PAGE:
Prop-style fantasy sports proponents took aim at the NC Lottery Commission’s first batch of sports betting and parimutuel horse wagering rules at a public hearing on Oct. 27.
The meeting, held at the NC Lottery Commission’s headquarters in Raleigh, drew a small crowd and only two speakers–both representing pick ‘em-style fantasy sports brands–spoke out on the first batch of rules.
The NCLC will allow public comments on the first batch of North Carolina online sports betting rules and regulations through online submissions to its public comment webform through Nov. 1. At that point it will reconvene, codify any changes to the first batch of rules and propose further rules and regulations.
The commission, led by Deputy Executive Direction Sterl Carpenter, appears focused on launching the state’s online sports betting industry by the June 14, 2024 deadline.
PrizePicks and Underdog lawyers contest “fantasy” definitions
Attorneys for two top fantasy-versus-house brands, Nick Green (Underdog Fantasy) and Tom Lee (PrizePicks), addressed the NCLC during Friday’s meeting.
Addressing vagueness in the new definitions of “fantasy sports” put forth by the commission, Green stated “it’s very difficult to even determine what kind of fantasy contest would even be allowed under the rules. What does it mean to mimic a proposition selection, for example? What does it mean to have an athlete that surpasses an identified benchmark? None of which are contemplated in the statute.”
Green was referring to Rule 1A-001 Definitions (no. 18), which states that fantasy contests do not include any contests “based on proposition wagering or contests that involve, result in, or have the effect of mimicking proposition wagering or other forms of Sports Wagering;” or “in which an Individual chooses, directly or indirectly, whether individuals or a single real-world team will surpass an identified statistical achievement, such as points scored.”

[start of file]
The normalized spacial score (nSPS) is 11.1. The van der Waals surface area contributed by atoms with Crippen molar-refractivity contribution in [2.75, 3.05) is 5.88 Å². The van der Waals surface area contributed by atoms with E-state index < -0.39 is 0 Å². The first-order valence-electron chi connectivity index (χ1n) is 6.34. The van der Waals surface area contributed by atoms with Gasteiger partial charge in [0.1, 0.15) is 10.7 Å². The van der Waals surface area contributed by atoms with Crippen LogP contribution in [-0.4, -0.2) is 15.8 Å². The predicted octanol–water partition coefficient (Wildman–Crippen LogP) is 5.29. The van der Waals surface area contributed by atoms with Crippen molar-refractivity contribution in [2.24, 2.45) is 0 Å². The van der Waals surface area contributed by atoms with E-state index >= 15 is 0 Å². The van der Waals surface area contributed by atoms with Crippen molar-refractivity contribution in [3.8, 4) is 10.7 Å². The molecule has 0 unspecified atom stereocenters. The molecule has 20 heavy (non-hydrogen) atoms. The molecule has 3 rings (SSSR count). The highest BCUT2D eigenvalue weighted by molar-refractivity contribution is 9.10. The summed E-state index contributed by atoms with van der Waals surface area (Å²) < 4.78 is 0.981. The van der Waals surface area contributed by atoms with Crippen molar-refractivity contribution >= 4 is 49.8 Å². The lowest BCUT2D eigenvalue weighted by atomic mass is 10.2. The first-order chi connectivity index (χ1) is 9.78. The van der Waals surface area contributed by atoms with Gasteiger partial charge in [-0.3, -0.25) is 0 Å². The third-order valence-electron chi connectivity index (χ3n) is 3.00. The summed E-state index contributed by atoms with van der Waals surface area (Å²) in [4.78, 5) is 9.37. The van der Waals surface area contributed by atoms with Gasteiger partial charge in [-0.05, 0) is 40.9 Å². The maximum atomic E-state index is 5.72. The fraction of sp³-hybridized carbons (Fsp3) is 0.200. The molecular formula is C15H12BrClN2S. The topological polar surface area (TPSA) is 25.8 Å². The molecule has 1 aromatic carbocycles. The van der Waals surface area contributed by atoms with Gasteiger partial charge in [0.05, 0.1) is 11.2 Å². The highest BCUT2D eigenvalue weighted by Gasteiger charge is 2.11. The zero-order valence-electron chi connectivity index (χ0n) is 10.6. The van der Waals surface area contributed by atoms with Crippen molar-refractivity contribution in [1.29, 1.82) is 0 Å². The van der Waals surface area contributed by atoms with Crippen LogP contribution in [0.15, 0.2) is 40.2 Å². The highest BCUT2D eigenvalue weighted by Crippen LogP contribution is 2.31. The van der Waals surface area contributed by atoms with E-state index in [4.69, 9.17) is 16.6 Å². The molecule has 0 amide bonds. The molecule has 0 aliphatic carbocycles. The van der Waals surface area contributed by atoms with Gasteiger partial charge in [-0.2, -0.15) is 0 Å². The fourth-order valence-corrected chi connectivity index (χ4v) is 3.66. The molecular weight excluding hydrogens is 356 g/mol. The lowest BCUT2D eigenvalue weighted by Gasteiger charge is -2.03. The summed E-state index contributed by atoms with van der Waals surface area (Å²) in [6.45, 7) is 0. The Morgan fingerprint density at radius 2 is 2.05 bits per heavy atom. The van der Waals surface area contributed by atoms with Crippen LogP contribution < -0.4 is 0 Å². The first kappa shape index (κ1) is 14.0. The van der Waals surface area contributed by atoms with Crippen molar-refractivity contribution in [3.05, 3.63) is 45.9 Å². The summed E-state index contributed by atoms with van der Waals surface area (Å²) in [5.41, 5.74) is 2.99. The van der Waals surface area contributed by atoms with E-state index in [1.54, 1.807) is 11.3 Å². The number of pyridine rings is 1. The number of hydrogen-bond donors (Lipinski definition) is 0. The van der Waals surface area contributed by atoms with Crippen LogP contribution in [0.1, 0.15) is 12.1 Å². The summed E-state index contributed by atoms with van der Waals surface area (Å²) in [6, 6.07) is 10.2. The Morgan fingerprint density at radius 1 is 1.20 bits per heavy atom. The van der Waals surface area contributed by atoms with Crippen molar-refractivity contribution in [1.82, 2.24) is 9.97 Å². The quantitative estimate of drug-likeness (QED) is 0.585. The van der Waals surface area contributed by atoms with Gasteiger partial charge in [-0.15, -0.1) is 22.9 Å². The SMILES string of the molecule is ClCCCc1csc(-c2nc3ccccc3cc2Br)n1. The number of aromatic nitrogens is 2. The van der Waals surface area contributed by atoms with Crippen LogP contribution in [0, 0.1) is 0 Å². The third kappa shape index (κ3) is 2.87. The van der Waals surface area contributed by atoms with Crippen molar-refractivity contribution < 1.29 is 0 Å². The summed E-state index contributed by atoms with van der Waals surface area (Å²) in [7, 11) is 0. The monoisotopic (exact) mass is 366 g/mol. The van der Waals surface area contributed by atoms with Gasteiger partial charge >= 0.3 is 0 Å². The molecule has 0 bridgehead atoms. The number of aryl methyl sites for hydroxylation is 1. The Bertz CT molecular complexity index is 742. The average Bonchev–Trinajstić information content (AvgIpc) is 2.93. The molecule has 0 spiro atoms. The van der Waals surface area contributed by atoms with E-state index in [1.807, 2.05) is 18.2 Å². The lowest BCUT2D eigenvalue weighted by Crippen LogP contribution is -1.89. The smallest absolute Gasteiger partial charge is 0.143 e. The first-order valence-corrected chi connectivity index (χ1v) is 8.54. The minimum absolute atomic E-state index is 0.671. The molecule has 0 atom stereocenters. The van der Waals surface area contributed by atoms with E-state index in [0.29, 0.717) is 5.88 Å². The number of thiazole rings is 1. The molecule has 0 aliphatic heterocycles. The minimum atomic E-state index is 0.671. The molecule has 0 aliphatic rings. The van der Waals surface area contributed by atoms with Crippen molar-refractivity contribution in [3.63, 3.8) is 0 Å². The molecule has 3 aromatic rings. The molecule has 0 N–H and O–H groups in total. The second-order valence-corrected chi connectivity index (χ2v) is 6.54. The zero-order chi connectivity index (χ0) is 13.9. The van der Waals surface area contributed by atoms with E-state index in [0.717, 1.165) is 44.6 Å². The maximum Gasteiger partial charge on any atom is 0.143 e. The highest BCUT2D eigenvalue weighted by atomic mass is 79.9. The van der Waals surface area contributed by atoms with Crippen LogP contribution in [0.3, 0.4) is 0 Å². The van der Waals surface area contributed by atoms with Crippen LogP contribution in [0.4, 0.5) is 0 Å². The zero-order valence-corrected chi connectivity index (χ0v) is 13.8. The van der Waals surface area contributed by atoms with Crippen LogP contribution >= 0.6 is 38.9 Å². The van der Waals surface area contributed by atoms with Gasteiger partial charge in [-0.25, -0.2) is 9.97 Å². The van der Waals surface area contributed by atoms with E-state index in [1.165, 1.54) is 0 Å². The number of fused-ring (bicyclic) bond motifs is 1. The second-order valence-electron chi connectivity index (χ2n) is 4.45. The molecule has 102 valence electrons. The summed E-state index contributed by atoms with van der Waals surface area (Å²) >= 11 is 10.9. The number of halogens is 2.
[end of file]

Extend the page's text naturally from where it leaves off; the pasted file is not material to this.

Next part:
Fantasy brands under fire across the country
This critique comes as states nationwide crack down on Underdog and other fantasy brands that allow players to pick fantasy winners based on proposition-style categories. Maine, New York, Michigan, Colorado and Wyoming have all taken positions to limit or shut down these fantasy brands.
Lee, an attorney representing Atlanta-based PrizePicks, spoke to the changes this set of rules makes to House Bill 347, the sports betting law passed this summer.
“Price Picks is operated lawfully in North Carolina since 2020. We have hundreds of thousands of customers in this state. This proposed law says (to) those North Carolinians ‘You’re doing something wrong. You’re doing something that you should not be allowed to do. This commission intends to stop it’ and that respectfully is wrong.”
HB 347 laid out broad parameters for fantasy sports, including contests in which “one or more fantasy contest players compete and winning outcomes reflect the relative knowledge and skill of the fantasy contest players and are determined predominantly by accumulated statistical results of the performance of individuals, including athletes in the case of sporting events.”
To be clear, North Carolina does not have a specific law on the books legalizing fantasy sports. The language in HB 347 and the definitions in this round of rules provide some of the only legal parameters for the industry.
Lee’s position echoes the Coalition For Fantasy Sports, a collective that represents Underdog, PrizePicks and other fantasy brands. He argues that the NC Lottery Commission’s new batch of rules represents a bit of goalpost shifting of the state’s position on fantasy-versus-house brands.
Public comment period culminates Nov. 1
The first round of public comment on rules and regulations concludes on Wednesday, Nov. 1. That is the deadline for people to submit their comments online on the first batch of sports betting rules.
For people interested in participating, NCSharp has explained how to submit a public comment.
The NCLC has not yet posted the next meeting date. It should follow soon after and consider commentary on the first round of rules and a proposed second round of rules.